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June 5, 2013

On the Move: Aulani Disney Resort

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So it happened to come about that I traveled around a bit back in April. I started off with a one-way ticket to Hawaii that I had to use before it expired, and then somehow the whole thing expanded to include the Tokyo Disney Resort, Walt Disney World, and the Disney Fantasy.

Because various members of the hard-working/good-looking AllEars Blog team have already written extensive blogs about all those places, I figured the most efficient way to share some of the highlights of my trip might be to hit some highlights and show some photos.

First stop: The Aulani Disney Resort at Ko Olina, Oahu. This was of necessity a brief visit of a few hours, as I only had a couple of days total in Hawaii and was not staying there.

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Top Ten Things I Noted at Aulani:

1. It takes about 20-30 minutes to drive from Waikiki to Aulani during low traffic.
2. Parking is 35 bucks a day. $35! And they only validate at the big restaurants or at the spa, and only for spa services--not for retail purchases.
3. The lobby is nice and airy, and reminds me a great deal of the Animal Kingdom Lodge.
4. The big restaurants close between lunch and dinner, so if you go there between 2pm and 5pm, you may not be experiencing them that day.
5. You can currently tour the DVC model rooms which are beautiful and seem to have a layout a little like what I remember of the Bay Lake Towers rooms at the Contemporary.
6. The friendly CMs there have a general sense of expecting future resort expansion down the beach, but no one would cop to knowing anything specific.
7. There is a developing shopping/eating complex across the road from Aulani which should provide more choices for retail consumption.
8. The lagoon in back of Aulani is very pretty, however it was closed while I was there, secondary to some environmental spillage in the area.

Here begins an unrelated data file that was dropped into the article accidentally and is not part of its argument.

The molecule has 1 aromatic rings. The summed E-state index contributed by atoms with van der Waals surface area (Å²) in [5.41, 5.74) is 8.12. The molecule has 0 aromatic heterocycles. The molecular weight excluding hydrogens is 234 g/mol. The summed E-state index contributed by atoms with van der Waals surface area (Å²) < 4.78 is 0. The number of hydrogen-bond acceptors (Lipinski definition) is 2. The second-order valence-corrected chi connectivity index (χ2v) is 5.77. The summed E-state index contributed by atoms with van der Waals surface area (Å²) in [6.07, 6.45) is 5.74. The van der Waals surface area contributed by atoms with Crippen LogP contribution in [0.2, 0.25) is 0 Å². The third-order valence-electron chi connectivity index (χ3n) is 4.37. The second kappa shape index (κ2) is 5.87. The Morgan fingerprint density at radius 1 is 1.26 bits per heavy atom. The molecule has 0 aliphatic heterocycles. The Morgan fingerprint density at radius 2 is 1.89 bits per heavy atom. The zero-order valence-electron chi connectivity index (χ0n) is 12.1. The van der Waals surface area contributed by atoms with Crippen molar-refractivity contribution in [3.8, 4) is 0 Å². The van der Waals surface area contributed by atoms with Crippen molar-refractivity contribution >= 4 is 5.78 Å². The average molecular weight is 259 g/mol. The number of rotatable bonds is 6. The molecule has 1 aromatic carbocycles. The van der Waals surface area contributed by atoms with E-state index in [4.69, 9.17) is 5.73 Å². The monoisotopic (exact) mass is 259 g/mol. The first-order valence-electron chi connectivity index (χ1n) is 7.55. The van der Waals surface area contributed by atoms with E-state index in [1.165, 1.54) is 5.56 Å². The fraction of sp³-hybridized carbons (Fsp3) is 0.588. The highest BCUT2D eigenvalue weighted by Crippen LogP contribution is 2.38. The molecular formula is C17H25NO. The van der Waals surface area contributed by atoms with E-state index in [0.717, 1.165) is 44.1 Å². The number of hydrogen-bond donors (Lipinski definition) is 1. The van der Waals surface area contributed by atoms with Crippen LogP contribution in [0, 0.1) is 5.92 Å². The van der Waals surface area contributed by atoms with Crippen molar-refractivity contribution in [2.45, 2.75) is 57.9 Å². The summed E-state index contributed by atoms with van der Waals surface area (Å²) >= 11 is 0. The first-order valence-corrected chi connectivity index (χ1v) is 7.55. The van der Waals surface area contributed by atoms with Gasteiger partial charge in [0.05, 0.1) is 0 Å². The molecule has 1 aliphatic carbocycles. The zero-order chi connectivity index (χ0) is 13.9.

9. The menehune are terribly cute and appear to figure in an interactive discovery game, similar to the Agent P Adventure at EPCOT, available to resort guests.
10. DVC members get two free parking spaces per room, so try to be one of those.

September 25, 2011

Aulani Grand Opening - Resort Activities

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I'm back from Aulani now - it was great trip, but very busy. Aulani
is really a destination in and of itself, and there are a great
many things to do without ever leaving the resort property. I
wandered around taking photos and trying to experience as much as
I could in the time that I had, but I still didn't have a chance
to do everything!

I thought I'd share my thoughts of some of things that I did
experience, though. These are in no particular order.

(I won't be writing about the Waikolohe Valley pool and water
activities here, because I already covered my activities there in
Part 2.)

Menehune Adventure Trail - This is an interactive hunt, and will
seem very familiar to anyone who has done the Kim Possible experience
at Epcot. At the Community Center (Pau Hana) on the bottom floor
of the Ewa Tower, I checked out a cell phone - there was a sign-out
sheet and they took my room key as a "deposit". The cell phone let
me communicate with Aunty, who knows anybody and everybody, and
they all come to her with their problems, many of which seemed to
be in Waikolohe Valley. Since I was in Waikolohe Valley I could
complete some little tasks to help Aunty's friends, sometimes with
a little magic from the menehune.

It took about 40 minutes to finish my six tasks, and then I had the
option to do another round, or return the device back to Pau Hana
and reclaim my room key. The Adventure is available from 10:00-4:00,
so it's during the day. I found the bright sun often made it very
difficult to see the screen and I had to go find some shade when I
was trying to figure out where Aunty wanted me to go. One thing
that was different from Kim Possible - there was no option to trigger